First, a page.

France Gets EU Approval For 3 Schemes To Develop 17 Gigawatts Of Renewable Energy
It has been revealed few weeks ago that the European Commission has approved France’s request to develop three separate schemes that are intended to support the development of more than 17 gigawatts worth of new renewable energy capacity.
The European Commission, the legislative body of the European Union, on May 5 approved three separate schemes for the development of small-scale onshore wind, solar, and sewage gas installations in France, which would allow France to develop more than 17 gigawatts (GW) of renewable energy capacity.
The onshore wind scheme will have a provisional budget of €1 billion per year, and will grant support for 15 GW of new capacity over the next 10 years. The projects are intended to be small projects, taking the form of what is called a premium on top of the market price, or in French, complement de remunération, providing support to operators of small-scale onshore installations of less than 6 wind turbines that themselves are no more than 3 megawatts (MW) in capacity.
The second scheme is a solar support scheme for small-scale solar PV installations (below 100 kilowatt) on building roofs. Such installations will receive a feed-in tariff over 20 years, with remuneration varying according to the respective size of the installation and the business model in use — be it injecting all the electricity back into the grid or consuming part of the electricity. The scheme is expected to create up to 2.1 GW of small-scale solar power.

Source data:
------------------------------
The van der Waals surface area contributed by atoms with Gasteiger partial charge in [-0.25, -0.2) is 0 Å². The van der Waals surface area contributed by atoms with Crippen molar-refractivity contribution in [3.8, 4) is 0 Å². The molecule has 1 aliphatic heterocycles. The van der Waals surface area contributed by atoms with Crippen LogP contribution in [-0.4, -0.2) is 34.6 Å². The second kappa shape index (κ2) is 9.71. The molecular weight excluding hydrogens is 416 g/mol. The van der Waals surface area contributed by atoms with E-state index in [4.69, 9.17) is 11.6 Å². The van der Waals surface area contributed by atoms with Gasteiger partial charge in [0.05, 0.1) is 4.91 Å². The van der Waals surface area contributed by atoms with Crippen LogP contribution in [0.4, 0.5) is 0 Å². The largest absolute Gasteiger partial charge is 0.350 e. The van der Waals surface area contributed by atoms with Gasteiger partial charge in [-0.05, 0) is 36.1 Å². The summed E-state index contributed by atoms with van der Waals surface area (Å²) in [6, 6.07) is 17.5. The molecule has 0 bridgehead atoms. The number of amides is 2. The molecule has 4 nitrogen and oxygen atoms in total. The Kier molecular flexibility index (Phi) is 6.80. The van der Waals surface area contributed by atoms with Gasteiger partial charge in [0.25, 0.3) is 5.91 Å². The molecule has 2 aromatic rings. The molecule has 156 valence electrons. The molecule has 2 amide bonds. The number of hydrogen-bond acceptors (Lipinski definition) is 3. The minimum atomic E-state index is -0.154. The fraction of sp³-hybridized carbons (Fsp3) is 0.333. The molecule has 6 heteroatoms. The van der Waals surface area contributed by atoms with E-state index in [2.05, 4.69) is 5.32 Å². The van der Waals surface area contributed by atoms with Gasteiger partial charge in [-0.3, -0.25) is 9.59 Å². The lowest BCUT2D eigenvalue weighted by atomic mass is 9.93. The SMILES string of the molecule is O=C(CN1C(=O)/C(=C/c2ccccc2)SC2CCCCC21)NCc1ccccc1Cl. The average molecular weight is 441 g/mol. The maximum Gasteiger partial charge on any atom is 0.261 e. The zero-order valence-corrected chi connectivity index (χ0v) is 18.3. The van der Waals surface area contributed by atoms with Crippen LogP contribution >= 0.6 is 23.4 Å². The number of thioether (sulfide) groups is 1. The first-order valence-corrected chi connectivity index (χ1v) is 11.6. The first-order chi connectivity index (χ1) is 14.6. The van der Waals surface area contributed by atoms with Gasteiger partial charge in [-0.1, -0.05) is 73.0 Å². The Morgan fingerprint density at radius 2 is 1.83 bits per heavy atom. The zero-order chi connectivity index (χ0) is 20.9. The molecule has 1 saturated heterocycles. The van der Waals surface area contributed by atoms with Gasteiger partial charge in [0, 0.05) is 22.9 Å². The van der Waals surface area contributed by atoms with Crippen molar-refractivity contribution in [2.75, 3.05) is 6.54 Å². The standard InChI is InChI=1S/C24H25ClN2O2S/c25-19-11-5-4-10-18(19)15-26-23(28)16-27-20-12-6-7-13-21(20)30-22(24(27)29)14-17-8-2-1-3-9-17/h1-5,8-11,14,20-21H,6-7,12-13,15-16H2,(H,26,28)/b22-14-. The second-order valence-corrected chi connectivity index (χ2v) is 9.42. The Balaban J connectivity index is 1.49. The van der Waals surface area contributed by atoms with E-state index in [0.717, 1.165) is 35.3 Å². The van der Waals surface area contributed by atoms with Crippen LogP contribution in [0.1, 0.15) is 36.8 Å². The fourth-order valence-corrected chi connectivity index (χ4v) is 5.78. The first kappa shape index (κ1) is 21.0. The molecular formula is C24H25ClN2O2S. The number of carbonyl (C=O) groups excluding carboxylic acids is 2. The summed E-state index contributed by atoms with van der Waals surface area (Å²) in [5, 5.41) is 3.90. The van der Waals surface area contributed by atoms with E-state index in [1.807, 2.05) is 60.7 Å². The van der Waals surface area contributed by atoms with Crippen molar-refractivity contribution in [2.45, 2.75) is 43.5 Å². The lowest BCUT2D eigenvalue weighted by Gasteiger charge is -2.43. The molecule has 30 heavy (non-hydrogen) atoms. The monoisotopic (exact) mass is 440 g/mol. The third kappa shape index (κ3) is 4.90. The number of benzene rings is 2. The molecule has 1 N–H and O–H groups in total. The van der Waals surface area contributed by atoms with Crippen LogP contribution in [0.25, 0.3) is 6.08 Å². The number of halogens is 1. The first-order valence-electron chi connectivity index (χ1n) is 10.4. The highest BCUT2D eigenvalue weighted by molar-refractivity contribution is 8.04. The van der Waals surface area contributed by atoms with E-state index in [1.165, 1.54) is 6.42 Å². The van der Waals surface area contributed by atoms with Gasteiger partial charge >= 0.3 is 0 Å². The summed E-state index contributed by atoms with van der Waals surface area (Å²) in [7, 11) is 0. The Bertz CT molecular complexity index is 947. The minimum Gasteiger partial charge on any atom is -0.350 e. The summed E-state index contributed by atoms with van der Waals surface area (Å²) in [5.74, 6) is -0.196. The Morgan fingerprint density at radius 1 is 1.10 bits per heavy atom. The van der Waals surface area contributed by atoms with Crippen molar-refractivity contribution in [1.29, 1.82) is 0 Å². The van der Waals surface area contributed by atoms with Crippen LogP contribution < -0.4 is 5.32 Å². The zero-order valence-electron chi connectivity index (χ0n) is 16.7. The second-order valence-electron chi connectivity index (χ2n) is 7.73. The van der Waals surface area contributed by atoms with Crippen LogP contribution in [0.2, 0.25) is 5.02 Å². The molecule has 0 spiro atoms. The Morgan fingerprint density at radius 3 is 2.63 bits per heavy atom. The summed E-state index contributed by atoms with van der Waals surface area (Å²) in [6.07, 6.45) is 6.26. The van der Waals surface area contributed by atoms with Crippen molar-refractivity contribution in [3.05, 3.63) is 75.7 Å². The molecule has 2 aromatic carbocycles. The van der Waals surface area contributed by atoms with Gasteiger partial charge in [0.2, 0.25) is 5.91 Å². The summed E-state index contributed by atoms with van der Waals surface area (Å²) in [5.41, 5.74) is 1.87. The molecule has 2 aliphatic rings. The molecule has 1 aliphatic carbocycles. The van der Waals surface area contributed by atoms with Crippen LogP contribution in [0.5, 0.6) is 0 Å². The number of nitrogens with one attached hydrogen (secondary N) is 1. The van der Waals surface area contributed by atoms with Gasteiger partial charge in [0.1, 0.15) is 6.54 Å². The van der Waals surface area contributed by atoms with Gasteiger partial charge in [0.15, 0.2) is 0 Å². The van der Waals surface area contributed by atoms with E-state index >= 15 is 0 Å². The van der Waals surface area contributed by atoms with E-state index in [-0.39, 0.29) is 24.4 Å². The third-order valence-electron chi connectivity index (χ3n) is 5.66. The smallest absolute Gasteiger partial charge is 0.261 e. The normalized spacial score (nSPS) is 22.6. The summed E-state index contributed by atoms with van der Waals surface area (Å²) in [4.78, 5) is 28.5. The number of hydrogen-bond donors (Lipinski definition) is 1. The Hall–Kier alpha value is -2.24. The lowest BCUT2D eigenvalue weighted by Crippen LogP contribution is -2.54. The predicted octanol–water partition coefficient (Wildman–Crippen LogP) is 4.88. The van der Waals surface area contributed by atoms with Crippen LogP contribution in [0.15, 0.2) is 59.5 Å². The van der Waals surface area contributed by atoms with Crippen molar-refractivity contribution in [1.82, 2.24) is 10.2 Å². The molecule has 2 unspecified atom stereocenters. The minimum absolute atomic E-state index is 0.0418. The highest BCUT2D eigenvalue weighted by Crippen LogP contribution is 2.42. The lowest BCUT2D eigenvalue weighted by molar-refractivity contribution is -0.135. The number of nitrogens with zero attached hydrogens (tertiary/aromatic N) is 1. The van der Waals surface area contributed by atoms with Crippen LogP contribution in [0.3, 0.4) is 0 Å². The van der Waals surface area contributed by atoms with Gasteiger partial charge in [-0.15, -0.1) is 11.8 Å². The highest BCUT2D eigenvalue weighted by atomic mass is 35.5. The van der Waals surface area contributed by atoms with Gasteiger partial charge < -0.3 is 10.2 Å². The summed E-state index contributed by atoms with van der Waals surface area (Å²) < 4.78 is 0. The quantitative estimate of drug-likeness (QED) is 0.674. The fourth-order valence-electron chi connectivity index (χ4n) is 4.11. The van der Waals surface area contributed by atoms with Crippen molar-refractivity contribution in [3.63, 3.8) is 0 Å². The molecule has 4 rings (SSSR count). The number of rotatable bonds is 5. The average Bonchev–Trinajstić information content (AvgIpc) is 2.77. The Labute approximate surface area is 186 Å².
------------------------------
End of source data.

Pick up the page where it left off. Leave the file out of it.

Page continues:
The third and final scheme which was granted approval was a sewage gas support scheme, which could deliver 160 MW of projects, most of which are less than 1 MW in size. The scheme will be open to larger installations, the expectation is nevertheless that support will be provided primarily to small-scale installations. Installations of 500 kilowatts or more will receive support in the form of a premium on top of the market price over 20 years, whereas installations below 500 kilowatts will receive a feed-in tariff over 20 years.
Originally edited by Joshua S. Hill on Cleantechnica